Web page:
The America's Cup will stay with Oracle Team USA. Oracle landed the final knock-out blow on Team New Zealand this morning, taking out the winner-takes-all race for the America's Cup to complete their stunning comeback in a thrilling finish to a dramatic regatta.
Oracle's Cup defence looked all but over just a week ago, with Team NZ leading the first-to-nine series 8-1. But a remarkable turnaround saw the Oracle team string together seven straight wins to tie up the series 8-all and send the match in a deciding 19th race.
Having found an extra gear upwind in the last week and half, USA-17 was too good for Team NZ in today's finale - leaving the Kiwi team heartbreakingly anchored on match point.
As soon as the race finished the Oracle crew could be seen patting the side of their boat, thanking their super high-tech catamaran for its role in the team's incredible comeback.
Oracle owner technology tycoon Larry Ellison climbed on board shortly after the win joining in the celebrations - his first words to the crew: "congratulations, you've just won the America's Cup".
The win puts Oracle skipper Jimmy Spithill in rare company have twice won the America's Cup, but the Australian immediately paid tribute to his team.
"It really is about the team, on your own you're nothing but when you've got a team like this around you they can make you look great," said an ecstatic Spithill.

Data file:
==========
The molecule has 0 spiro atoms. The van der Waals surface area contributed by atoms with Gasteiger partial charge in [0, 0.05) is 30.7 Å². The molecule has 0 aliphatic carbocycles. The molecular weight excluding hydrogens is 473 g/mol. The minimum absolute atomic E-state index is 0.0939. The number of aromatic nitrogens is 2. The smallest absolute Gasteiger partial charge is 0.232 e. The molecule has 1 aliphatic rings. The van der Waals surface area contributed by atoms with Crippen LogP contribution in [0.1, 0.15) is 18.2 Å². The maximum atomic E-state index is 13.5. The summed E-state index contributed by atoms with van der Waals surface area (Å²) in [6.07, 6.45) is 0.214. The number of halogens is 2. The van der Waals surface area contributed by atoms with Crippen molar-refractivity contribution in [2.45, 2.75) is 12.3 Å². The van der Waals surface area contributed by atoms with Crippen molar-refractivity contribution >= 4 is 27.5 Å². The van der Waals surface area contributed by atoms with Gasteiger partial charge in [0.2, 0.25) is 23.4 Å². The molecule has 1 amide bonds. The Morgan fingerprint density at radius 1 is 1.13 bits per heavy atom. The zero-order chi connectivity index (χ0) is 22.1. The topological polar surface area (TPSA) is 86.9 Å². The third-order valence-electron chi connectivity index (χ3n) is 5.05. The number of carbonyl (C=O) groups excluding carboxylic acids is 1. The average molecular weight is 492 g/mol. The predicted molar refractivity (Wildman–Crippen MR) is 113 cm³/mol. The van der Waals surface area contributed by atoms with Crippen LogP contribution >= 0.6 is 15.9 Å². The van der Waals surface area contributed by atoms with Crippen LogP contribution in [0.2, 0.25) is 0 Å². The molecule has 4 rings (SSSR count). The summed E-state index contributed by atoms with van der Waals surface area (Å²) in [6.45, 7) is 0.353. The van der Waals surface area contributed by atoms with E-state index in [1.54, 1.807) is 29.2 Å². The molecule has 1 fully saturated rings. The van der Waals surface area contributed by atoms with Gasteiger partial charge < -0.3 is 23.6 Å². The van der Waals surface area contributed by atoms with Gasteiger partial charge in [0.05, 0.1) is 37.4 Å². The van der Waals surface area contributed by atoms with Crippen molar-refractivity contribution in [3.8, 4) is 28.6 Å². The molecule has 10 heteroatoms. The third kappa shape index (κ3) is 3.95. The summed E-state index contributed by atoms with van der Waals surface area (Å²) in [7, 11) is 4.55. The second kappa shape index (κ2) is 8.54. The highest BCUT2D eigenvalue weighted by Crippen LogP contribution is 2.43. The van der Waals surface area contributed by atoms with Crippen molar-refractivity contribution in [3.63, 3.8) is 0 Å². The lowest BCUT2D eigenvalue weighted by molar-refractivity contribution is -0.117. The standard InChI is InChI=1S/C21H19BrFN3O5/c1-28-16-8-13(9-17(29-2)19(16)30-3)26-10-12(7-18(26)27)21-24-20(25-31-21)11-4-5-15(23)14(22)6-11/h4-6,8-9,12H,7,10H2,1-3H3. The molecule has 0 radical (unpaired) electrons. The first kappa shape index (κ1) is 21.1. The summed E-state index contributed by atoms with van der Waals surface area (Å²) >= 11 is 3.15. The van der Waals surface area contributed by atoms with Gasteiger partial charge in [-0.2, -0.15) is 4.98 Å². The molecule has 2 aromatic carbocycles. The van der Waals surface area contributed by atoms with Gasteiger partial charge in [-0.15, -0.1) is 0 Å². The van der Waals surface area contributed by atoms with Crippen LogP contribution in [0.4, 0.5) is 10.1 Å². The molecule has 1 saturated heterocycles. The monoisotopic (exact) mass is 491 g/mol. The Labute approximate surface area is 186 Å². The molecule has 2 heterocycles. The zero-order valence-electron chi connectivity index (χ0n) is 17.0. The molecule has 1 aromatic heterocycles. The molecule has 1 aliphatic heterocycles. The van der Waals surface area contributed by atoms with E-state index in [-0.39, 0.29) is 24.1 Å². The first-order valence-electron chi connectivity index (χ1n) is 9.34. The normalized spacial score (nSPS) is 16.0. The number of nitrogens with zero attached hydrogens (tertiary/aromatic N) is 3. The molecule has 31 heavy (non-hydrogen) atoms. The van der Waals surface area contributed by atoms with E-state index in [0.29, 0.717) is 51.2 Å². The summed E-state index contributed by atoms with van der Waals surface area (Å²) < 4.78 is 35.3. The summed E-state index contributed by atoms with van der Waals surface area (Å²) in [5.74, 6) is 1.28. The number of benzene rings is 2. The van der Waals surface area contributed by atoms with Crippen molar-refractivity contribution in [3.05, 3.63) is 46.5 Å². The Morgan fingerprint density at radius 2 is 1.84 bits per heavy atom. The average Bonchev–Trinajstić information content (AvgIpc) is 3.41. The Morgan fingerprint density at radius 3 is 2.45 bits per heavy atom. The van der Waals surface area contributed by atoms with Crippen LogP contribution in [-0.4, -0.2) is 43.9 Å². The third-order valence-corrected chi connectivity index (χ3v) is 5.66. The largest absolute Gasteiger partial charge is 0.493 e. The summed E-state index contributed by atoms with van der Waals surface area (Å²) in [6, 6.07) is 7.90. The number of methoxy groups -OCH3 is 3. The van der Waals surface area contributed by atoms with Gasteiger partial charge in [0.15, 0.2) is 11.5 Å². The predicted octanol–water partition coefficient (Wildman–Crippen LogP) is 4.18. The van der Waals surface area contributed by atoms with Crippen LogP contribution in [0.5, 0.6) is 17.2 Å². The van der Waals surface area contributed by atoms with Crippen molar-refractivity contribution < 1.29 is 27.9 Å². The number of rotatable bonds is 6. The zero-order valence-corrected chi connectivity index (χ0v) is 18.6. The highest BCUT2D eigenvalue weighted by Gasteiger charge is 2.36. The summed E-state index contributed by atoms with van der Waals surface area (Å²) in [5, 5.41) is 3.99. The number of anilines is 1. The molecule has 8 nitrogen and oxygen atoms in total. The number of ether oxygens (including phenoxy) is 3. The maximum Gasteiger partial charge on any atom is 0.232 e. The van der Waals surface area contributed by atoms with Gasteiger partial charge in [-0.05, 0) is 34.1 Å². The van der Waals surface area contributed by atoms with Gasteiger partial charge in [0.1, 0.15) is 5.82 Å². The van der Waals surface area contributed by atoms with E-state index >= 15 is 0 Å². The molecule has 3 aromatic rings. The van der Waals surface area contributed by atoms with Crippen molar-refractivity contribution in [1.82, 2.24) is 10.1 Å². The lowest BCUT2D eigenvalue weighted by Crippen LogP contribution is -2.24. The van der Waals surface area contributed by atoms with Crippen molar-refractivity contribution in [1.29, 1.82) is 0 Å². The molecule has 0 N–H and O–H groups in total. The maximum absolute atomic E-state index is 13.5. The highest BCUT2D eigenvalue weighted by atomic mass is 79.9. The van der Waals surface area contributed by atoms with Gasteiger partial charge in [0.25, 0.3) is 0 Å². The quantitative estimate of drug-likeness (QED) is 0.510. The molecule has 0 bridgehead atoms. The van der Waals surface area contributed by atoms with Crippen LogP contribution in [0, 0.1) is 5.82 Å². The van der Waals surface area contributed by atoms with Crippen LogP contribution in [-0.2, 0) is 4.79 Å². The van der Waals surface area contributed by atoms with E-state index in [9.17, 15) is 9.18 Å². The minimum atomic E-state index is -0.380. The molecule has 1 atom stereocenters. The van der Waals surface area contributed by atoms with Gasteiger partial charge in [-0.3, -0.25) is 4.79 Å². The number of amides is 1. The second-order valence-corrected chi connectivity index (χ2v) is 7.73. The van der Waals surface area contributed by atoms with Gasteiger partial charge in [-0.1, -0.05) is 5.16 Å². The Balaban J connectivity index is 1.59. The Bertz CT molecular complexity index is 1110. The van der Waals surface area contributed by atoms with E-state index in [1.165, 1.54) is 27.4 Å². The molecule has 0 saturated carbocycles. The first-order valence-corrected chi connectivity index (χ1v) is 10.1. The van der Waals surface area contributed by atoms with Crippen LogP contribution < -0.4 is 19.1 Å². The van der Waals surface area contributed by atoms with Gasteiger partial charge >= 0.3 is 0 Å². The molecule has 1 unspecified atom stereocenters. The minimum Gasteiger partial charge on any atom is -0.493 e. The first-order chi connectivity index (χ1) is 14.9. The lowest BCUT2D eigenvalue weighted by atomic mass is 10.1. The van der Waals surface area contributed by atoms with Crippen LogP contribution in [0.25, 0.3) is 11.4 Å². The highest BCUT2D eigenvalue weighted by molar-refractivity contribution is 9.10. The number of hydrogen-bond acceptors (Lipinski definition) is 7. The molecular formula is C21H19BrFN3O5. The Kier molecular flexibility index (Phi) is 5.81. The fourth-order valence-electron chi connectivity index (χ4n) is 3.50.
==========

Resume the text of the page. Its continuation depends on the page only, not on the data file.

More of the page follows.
"I'm just so proud of the guys, they faced the barrel of the gun at 8-1 and they didn't even flinch. It was just a fantastic team effort."
The scenes on the New Zealand boat were vastly different, the crew looking shell-shocked and bereft as they crossed the line 44-seconds after USA-17. All Dean Barker and his crew could do was offer one-another a half-hearted pat on the back as the realisation that their Cup dream was over sunk in.
Today's loss may not just be the end of their valiant three-year campaign - it could also be the end of the Team New Zealand syndicate. Team chief executive and fundraising power source, Grant Dalton, has already hinted that he will not do another America's Cup challenge if this one fails, though such decisions are always open to review. If he goes, there are doubts that multi-millionaire benefactor Matteo de Nora will continue either.
Government money becomes harder to prise out of the public coffers. This year's nail-biting Cup match has been tremendous theatre but it will make the private fundraising job that much harder.
It will be of little consolation to the Kiwi team at the moment, but there isn't a lot more they could have done in this morning's race to stave off the inevitable. Barker won the start and held a narrow lead at the bottom mark, but they simply could not match the pace of USA-17 upwind.
At the first cross Team NZ, on starboard tack, just managed to scrape in front of Oracle, but by the time the two teams converged again, the defenders had claimed the lead.
With every successive cross the Oracle boat seemed to have gained three or four boat lengths - extending their lead out to 26 seconds heading into the final downwind leg.
From there Oracle were well in control, and only needed to sail an error free run to keep the Cup.